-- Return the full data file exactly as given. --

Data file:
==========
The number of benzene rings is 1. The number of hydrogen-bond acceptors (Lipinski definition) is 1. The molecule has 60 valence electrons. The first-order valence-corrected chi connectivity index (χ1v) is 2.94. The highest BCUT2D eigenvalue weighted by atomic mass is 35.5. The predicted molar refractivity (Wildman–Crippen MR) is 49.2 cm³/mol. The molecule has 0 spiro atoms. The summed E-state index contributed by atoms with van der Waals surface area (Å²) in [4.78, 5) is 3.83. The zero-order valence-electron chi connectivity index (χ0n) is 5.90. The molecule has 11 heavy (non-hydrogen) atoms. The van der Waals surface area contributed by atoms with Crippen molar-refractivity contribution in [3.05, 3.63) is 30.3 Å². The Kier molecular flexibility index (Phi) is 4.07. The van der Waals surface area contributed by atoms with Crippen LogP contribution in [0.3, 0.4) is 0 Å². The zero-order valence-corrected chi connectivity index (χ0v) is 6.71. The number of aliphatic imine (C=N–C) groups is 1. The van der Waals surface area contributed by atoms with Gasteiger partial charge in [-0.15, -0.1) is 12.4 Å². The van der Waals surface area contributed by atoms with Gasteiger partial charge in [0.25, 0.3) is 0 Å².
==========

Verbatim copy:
The number of benzene rings is 1. The number of hydrogen-bond acceptors (Lipinski definition) is 1. The molecule has 60 valence electrons. The first-order valence-corrected chi connectivity index (χ1v) is 2.94. The highest BCUT2D eigenvalue weighted by atomic mass is 35.5. The predicted molar refractivity (Wildman–Crippen MR) is 49.2 cm³/mol. The molecule has 0 spiro atoms. The summed E-state index contributed by atoms with van der Waals surface area (Å²) in [4.78, 5) is 3.83. The zero-order valence-electron chi connectivity index (χ0n) is 5.90. The molecule has 11 heavy (non-hydrogen) atoms. The van der Waals surface area contributed by atoms with Crippen molar-refractivity contribution in [3.05, 3.63) is 30.3 Å². The Kier molecular flexibility index (Phi) is 4.07. The van der Waals surface area contributed by atoms with Crippen LogP contribution in [0.3, 0.4) is 0 Å². The zero-order valence-corrected chi connectivity index (χ0v) is 6.71. The number of aliphatic imine (C=N–C) groups is 1. The van der Waals surface area contributed by atoms with Gasteiger partial charge in [-0.15, -0.1) is 12.4 Å². The van der Waals surface area contributed by atoms with Gasteiger partial charge in [0.25, 0.3) is 0 Å².